My most recent endeavor is a Belgian dubbel, a fairly strong ale that originated among European Trappist monasteries. I brewed the dubbel last Wednesday (5/22/13) afternoon, and ran it into a primary fermentation tank before pitching the yeast.
I noticed at the time that the yeast starter packet had not expanded as it was supposed to have done, but pitched it into the fermenter anyway. I later discovered that the yeast I was using (1214 Belgian Abbey Wyeast) is notoriously slow to start, and that I probably should have gotten the starter packet working the night before I brewed. Because the yeast was not fully activated when I pitched it, it took a lot more time for the yeast to actually take off, giving more time for infection to set in.
I sealed the fermenter and plugged it with an airlock, but after 24 hours there was still little to no outward sign of fermentation—no bubbles in the airlock, no foam on top of the wort, etc. That evening, Alyssa and I went out of town to visit her parents for the weekend. Four days later, we returned to find a little bit of a collapsed foam cap on top of the wort, accompanied by a bad smell (like sewage), in addition to this oniony looking stuff floating on top of the beer:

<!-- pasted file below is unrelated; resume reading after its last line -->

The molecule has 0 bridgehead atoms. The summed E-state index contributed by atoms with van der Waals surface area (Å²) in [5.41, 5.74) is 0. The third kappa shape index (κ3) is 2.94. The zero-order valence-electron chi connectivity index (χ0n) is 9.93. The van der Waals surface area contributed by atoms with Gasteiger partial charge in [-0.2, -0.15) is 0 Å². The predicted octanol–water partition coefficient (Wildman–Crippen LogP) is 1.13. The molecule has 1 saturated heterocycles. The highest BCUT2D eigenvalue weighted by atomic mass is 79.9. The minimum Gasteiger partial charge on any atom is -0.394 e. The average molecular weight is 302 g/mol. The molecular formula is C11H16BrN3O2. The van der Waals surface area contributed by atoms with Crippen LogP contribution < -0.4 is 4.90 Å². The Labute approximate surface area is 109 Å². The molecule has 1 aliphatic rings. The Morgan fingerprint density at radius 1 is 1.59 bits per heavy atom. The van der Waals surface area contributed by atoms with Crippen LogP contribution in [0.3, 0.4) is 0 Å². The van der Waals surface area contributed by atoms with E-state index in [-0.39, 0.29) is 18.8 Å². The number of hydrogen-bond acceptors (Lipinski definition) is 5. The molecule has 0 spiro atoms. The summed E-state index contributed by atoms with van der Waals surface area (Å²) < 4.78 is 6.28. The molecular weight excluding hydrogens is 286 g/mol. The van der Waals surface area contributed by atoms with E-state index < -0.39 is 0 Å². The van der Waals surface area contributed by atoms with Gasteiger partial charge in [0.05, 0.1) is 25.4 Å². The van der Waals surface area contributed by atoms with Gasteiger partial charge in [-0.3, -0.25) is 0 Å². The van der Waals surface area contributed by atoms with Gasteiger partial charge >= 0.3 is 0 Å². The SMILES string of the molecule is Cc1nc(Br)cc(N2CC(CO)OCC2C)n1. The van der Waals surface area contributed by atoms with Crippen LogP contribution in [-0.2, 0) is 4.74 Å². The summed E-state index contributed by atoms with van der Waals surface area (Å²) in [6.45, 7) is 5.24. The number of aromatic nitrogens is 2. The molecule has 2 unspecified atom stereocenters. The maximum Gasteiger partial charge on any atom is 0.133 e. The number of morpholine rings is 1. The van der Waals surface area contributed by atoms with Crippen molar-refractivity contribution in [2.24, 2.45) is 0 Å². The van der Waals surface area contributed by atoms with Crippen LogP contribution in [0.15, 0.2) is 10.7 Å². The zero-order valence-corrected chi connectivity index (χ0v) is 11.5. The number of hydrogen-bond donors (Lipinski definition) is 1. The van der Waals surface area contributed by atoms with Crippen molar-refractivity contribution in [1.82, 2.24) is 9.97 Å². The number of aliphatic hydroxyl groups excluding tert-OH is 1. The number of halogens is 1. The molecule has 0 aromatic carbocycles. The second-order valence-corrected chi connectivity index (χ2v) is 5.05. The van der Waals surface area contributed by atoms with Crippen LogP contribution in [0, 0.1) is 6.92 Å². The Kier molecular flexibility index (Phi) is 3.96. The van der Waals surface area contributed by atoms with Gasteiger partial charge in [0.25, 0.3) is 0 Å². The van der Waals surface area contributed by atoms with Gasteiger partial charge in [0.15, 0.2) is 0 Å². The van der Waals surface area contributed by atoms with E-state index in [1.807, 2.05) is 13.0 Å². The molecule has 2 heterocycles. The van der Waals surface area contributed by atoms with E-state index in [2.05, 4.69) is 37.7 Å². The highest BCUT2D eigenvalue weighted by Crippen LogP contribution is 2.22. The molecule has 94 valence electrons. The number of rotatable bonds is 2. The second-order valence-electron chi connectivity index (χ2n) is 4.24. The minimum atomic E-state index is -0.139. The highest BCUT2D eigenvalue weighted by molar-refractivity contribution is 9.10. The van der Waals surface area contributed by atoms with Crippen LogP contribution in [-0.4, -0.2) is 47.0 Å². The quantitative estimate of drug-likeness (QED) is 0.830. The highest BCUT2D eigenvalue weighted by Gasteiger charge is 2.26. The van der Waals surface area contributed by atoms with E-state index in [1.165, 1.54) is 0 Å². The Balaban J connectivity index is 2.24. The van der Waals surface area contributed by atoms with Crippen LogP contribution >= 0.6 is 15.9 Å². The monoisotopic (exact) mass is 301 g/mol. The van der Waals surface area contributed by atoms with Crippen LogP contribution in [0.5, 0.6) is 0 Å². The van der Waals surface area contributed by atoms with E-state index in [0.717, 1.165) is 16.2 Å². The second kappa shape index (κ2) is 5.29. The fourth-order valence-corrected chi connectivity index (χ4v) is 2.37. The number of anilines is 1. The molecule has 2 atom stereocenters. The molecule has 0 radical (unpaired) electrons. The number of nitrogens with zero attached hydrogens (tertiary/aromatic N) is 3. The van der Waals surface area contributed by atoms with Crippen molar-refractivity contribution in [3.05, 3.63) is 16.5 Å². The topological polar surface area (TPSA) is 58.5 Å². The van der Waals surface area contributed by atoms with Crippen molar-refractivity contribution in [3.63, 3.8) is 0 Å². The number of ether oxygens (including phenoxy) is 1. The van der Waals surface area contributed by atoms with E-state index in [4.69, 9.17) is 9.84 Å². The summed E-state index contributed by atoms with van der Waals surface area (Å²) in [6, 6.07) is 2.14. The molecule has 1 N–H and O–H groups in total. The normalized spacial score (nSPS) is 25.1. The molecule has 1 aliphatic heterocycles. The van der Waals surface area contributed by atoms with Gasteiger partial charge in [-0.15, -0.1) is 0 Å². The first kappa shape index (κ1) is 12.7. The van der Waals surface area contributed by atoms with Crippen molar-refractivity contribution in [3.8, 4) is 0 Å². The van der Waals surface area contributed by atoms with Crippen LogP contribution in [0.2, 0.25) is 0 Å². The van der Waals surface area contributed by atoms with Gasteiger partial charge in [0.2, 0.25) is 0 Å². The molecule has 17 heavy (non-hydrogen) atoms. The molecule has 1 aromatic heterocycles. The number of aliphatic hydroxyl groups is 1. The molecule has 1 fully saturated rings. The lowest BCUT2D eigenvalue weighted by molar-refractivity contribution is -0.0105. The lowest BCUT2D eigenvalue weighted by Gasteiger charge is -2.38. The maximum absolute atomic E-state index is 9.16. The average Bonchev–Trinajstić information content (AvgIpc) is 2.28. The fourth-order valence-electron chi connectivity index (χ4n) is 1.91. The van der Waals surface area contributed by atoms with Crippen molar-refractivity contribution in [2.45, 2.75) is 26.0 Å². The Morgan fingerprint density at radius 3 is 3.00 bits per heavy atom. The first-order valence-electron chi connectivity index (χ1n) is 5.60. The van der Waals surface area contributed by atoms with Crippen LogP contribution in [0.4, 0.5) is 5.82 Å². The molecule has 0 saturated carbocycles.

Fearing that I had my first infected brew on my hands, I went to Bacchus & Barleycorn, a local brewing supply store in Kansas City, and showed them the above photo. They said that it wasn't actually mold (although the were uncertain what it actually could be), and that the best option was just to ride it out and see what happens. They explained that the smell could just be due to the slower fermentation speed.
Infected beer isn't bad for you (the ph level prevents pathogens from growing in the wort), so I may just go ahead and bottle it and hope that it doesn't affect the flavor too much.